California Students for Life has affiliates at eight universities in the state, while Live Action has earned a name for itself by conducting undercover investigations exposing Planned Parenthood staffers who ignored mandatory state reporting requirements for suspected cases of statutory rape.
“We are dedicated to exposing the corruption in the abortion industry and showing abortion for what it really is -- an act of violence against our pre-born brothers and sisters,” an announcement for the conference says.
The event is intended for “anyone who wants to end abortion” and not just college students. It reportedly will feature student activist training, interactive break-out sections, and speeches from the “most dedicated” pro-life advocates of the present day.
Speakers include Lila Rose, president of Live Action; Rev. Walter Hoye of Issues4Life, who is currently serving a 30-day jail sentence for violating Oakland’s ‘bubble ordinance’ outside an abortion clinic; Kristan Hawkins, executive director of Students for Life of America; Gregg Cunningham, executive director of the Center for Bioethical Reform; and Gianna Jessen, an abortion survivor.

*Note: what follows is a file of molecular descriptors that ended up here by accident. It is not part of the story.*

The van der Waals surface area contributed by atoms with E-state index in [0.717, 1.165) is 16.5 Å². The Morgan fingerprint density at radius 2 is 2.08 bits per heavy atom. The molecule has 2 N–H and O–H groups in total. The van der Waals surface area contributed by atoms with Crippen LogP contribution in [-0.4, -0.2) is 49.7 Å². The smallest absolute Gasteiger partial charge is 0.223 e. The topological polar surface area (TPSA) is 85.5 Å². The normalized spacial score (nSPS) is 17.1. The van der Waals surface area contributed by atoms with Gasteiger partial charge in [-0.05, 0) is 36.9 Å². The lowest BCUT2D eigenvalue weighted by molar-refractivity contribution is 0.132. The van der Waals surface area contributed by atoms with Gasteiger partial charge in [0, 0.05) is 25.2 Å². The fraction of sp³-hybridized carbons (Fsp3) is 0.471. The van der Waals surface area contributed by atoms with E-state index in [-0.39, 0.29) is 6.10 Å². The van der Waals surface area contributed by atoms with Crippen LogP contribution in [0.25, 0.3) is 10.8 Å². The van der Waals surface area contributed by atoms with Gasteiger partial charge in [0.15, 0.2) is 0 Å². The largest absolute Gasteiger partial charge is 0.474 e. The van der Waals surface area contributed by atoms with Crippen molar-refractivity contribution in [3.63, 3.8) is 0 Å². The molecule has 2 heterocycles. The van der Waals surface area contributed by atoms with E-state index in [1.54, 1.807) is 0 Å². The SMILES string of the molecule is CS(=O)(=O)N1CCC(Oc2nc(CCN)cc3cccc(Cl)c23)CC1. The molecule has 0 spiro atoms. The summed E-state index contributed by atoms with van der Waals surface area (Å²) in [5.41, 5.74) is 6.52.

Preliminary plans have scheduled the conference for the 150-seat capacity Lipman Room in Barrows Hall on the University of California at Berkeley campus. David Daleiden, conference spokesman and director of research for Live Action, said any change in location will be announced before April 25, the day of the conference.
The conference is scheduled to last from 9 to 5 pm. The $10 admission charge includes breakfast.
More information is available at the event co-sponsors’ web sites www.castudentsforlife.org and www.LiveActionFilms.org
Front Royal, Va., Apr 13, 2009 (CNA) - Christendom College has announced that it will honor pro-life leader Fr. Frank Pavone and philosophy professor Dr. Jude Dougherty during its commencement activities between May 15 and 17.
Fr. Frank Pavone, National Director of Priests for Life, will receive the Pro Deo et Patria Medal for Distinguished Service to God and Country. The Christendom College announcement described him as “one of the most dedicated defenders of unborn human life in the history of the American Republic.“
Dr. Dougherty, Dean Emeritus of the Catholic University of America’s School of Philosophy, will receive an honorary doctorate from the college and deliver the commencement address. He is the editor or author of many books including “Jacques Maritain: An Intellectual Profile.”